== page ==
So, I used to live in California. Back then, it was going through a rough season of droughts, water shortages, and wildfires. It's still going on, actually. These problems involve a messy mix of environmental, economic, and political systems... all of which came together to create the perfect lack-of-rain-let-alone-a-storm.
Point is, our world is run by complex systems. We may feel helpless to change them or understand them... but I believe all of us can — and must — learn to think in systems.
That’s where simulations come in! It’s easier to understand a system if you can see the system, or better yet, play with the system. So today, I’d like to share with you some simple simulations of the world... made in emoji. 🌲🌲🌲
As it turns out, forest firefighters already use computer simulations to tackle wildfires, in real time! And it’s not just firefighters. With the help of simulations, a growing group of scientists from different disciplines have discovered a few strange things about the systems of our world.
First, emergence: complex systems can arise from simple rules. This is how a few chess rules can give us infinite play, and how these tiny emoji sims can capture real complexity.
Second, all complex systems have things in common. So in a way... Financial crises are like forest fires. Terrorist groups are like termite colonies. Pandemics are like a GIF people won't stop spreading. Since you can learn a few core lessons about all systems from any system, let’s stick with our forest sim, and add one more rule:
🌲→🔥 Trees sometimes get hit by lightning & catch on fire.
Sims can help explain a system, but they're also great for exploring systems. Experimentation. Asking, “what if?”
For example, what do you think would happen now, if you increased tree growth? (empty→🌲) What behavior would emerge? Don’t worry, you're not being judged or graded, this is only for you to express your prediction:
And now, you get to run that experiment.
Ah, you predicted that higher tree growth would lead to more trees. That’s an intuitive and obvious choice, so of course, it’s wrong. That’s because more trees → fire can spread further → fewer trees... but then, fewer trees → fire spreads less → trees can grow back → more trees, repeat. And the more growth, the faster this birth-death-rebirth cycle spins. Ah, you predicted that more trees would lead to fewer trees! Clever. However, that’s only half-true! I assume you figured out that more trees → fire can spread further → fewer trees... but you forgot that afterwards, fewer trees → fire spreads less → trees can grow back → more trees, repeat. And the more growth, the faster this birth-death-rebirth cycle spins. Heh, you must’ve thought I was giving you a trick question. I mean, I was, but still. Anyway, more trees → fire can spread further → fewer trees... but then, fewer trees → fire spreads less → trees can grow back → more trees, repeat. And the more growth, the faster this birth-death-rebirth cycle spins. You predicted that you’d get both more trees and fewer trees? That doesn’t make sense, it’s a contradiction, so of course, you’re totally right! More trees → fire can spread further → fewer trees... but then, fewer trees → fire spreads less → trees can grow back → more trees, repeat. And the more growth, the faster this birth-death-rebirth cycle spins.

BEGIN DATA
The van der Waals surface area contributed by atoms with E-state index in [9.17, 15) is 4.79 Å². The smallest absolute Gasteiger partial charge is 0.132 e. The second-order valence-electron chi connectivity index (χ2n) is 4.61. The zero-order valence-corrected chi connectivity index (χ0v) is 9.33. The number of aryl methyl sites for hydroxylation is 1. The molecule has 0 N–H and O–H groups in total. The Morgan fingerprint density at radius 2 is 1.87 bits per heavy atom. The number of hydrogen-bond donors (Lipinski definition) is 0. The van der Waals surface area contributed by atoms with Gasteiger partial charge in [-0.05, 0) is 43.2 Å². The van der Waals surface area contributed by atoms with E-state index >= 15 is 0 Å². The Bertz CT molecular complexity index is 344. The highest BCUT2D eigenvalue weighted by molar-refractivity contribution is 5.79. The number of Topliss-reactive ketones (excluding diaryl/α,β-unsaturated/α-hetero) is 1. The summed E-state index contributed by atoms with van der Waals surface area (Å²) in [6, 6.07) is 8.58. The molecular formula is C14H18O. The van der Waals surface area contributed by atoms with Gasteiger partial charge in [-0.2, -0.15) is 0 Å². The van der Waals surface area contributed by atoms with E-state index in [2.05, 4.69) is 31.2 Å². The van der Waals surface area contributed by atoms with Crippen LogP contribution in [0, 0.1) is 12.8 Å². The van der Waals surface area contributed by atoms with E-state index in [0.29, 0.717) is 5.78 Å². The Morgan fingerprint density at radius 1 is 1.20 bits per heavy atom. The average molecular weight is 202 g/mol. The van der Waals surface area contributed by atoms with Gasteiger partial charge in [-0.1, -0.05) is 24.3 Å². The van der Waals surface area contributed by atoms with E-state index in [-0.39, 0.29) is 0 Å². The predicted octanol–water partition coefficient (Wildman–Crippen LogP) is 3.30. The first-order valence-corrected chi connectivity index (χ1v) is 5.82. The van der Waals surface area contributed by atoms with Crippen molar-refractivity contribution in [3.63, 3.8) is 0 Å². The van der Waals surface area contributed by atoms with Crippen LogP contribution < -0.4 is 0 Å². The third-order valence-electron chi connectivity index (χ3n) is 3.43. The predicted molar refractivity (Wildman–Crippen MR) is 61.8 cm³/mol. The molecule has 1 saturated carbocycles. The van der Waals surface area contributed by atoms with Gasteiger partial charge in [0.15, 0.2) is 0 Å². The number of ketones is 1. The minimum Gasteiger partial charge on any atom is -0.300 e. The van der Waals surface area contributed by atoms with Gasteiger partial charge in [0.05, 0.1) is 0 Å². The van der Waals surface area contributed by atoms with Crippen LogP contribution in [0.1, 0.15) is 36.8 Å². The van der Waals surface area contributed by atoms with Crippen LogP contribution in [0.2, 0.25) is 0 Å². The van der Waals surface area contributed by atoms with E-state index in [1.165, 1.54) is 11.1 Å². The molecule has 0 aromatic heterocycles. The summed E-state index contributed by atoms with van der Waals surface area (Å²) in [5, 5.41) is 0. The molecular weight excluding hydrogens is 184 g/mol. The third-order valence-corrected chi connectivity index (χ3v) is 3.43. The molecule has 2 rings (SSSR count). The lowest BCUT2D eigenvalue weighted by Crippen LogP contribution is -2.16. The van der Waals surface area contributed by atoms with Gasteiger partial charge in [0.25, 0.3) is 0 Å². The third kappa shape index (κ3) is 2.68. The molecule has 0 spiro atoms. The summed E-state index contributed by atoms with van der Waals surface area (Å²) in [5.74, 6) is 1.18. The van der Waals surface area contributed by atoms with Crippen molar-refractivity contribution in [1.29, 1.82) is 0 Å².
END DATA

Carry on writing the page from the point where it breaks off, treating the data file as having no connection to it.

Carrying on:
This is thinking in systems. See, we’re so used to thinking in linear cause-and-effect, A-changes-B. But most of the world is filled with what scientists call feedback loops, where A-changes-B-changes-A-changes-B, and so on.
One kind of feedback loop is the reinforcing loop, when more gets you even more. For example, in our simulation, fire creates more fire. This kind of loop tends to create tipping points, where a small change gets amplified over and over until it completely alters the whole system.
more leads to more:
Another kind of loop is the balancing loop, when more leads to less. Balancing loops stop reinforcing loops from growing to infinity. Like how fire makes more fire, but can’t go on forever, because it'll run out of trees to burn, and so, results in less fire. This kind of loop leads to stability, because it tends to undo change.
more leads to less:
This is why we’re so bad at handling complex issues. Everyone’s looking for the root cause, but if causality is not linear, but loopy, then there is no root cause!
That doesn’t mean we can’t still solve problems. Simulations let us do experiments that would be impractical or impossible to try out for realsies. For example, in this next experiment, you're going to help trees grow, by killing trees. Stop. Think for a moment. How could that even be possible? Now. Let's do it.